So look at those things, especially in the medical industry, the insurance industry, and the legal industry. There’re already solutions out there that create those portals that allow people to fill out information, whether they’re applying for a loan, or they’re trying to sign up and talk to their doctor about their medical issues. All of these things can live inside of that environment. And what you can do on the WordPress side of things, is maybe just have a simple form fill where we’re gathering the most minimum amount of information for the lead, right. That’s all we really need.
And then, as we gather that lead, the next step would be to automatically send them over to that portal area, and allow them to fill out that kind of more concerning information or more private information in that environment.
While that might not be the absolute fix-it you were hoping for, Paul, I think that that’s best practices, unless you can absolutely talk again with your hosting company. Be certain that maybe they carry some sort of insurance, or they have this HIPAA compliance in place, and that becomes your safety net when it comes to anything for liability issues, right?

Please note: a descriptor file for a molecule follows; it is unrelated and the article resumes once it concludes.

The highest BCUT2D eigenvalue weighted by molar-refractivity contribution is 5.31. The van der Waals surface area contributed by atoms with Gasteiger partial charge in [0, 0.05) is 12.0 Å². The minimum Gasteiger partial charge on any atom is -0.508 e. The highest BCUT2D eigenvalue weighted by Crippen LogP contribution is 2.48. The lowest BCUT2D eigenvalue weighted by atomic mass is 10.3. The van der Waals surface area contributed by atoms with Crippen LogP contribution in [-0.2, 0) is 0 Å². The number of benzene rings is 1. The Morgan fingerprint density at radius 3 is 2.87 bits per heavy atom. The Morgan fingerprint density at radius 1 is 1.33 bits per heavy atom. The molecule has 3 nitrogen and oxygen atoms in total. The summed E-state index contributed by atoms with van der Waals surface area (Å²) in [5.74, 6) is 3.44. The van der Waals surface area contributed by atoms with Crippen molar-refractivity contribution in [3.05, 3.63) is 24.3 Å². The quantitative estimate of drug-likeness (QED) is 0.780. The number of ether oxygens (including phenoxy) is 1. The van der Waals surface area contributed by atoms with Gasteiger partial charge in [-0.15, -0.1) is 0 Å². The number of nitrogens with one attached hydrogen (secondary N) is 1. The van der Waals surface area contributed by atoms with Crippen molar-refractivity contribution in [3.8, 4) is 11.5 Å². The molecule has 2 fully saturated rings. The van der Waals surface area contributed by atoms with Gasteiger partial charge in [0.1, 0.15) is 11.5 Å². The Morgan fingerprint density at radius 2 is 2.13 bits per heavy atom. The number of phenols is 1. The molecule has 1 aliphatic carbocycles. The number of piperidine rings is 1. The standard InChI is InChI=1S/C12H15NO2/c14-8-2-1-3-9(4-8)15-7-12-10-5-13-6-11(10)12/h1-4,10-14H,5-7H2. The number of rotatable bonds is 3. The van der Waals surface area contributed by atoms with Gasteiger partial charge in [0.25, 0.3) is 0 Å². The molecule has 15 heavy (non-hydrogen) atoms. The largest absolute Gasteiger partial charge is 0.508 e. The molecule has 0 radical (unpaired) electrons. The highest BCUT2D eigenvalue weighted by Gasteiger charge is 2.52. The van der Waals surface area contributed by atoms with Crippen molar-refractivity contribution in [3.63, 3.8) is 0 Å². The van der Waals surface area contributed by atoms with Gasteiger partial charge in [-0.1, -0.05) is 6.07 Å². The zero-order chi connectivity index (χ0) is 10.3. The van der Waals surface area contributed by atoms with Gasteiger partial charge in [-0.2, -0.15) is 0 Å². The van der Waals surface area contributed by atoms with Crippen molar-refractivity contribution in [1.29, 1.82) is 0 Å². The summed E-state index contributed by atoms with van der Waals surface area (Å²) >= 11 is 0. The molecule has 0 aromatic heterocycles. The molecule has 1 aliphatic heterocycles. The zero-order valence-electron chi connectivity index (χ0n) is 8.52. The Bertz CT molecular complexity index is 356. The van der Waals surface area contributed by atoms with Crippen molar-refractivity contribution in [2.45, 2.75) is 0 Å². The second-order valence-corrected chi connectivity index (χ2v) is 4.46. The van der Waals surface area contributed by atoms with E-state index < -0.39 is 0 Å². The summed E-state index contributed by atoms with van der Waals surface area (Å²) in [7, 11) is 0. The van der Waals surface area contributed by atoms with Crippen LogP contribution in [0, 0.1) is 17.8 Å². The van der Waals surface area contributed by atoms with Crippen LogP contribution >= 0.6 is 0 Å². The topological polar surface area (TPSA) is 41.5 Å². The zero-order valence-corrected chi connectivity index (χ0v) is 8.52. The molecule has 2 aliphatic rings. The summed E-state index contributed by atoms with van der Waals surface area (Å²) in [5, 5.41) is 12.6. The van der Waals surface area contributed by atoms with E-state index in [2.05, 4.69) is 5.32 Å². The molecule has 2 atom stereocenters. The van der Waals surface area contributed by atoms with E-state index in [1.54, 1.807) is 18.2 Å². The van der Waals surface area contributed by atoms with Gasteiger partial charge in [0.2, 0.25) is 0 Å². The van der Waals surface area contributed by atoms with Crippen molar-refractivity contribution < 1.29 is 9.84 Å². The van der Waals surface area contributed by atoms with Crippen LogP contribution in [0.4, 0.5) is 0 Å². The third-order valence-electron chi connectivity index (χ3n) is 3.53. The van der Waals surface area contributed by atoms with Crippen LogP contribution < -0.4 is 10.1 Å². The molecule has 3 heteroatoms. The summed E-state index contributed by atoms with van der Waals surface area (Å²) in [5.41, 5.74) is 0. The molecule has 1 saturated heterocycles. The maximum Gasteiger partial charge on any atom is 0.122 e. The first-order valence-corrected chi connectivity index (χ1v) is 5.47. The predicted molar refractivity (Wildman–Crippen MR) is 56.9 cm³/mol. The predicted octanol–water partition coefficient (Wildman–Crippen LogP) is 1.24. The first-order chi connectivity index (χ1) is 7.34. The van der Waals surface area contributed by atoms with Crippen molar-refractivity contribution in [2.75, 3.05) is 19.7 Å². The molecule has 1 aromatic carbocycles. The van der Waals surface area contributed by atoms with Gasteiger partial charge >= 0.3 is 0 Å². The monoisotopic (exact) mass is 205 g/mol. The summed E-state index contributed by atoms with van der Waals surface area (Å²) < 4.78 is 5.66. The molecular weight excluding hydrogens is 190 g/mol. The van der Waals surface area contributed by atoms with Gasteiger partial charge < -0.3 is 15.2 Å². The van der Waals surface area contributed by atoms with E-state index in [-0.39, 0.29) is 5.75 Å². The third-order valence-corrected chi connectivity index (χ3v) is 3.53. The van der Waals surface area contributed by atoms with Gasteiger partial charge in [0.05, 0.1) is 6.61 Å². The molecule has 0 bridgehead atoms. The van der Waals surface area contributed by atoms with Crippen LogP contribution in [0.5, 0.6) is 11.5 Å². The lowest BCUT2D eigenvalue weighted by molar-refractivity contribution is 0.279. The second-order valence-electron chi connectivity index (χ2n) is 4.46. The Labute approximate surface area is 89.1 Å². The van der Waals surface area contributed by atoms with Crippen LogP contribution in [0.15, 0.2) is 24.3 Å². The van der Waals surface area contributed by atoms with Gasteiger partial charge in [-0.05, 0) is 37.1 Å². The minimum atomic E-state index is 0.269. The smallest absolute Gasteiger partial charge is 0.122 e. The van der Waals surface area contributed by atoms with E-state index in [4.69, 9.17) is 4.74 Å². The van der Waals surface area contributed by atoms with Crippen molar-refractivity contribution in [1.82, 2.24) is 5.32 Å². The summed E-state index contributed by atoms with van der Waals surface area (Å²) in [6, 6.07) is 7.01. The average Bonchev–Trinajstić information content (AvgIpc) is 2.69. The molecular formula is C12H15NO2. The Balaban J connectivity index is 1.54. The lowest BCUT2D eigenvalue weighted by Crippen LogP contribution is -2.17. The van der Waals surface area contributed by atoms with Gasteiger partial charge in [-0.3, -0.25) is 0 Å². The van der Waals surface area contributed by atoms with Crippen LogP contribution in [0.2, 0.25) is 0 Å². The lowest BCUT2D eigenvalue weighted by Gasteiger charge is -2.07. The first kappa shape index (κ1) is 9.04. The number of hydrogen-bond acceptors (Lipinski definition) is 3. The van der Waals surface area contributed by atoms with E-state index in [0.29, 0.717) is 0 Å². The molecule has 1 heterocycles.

So I hope this helps you. I know there’s a lot to it when we’re thinking about being actually sure that we’re providing the right solution for our clients.
But every single week, I’m trying to help you improve and do that here on YouTube, and if you’re interested in growing more with your freelance business, as well as your small agency business, be sure to check out a link I’ll put in the description box below to join my Vimeo community where we are talking about this type of stuff consistently every month. Come be a part of that conversation. I’d love to see you over there in our live webinars. Have a great one. I’ll see ya’ll on the next WordPress Wednesday. And, Paul, thanks so much for the question. You’re amazing, bye ya’ll.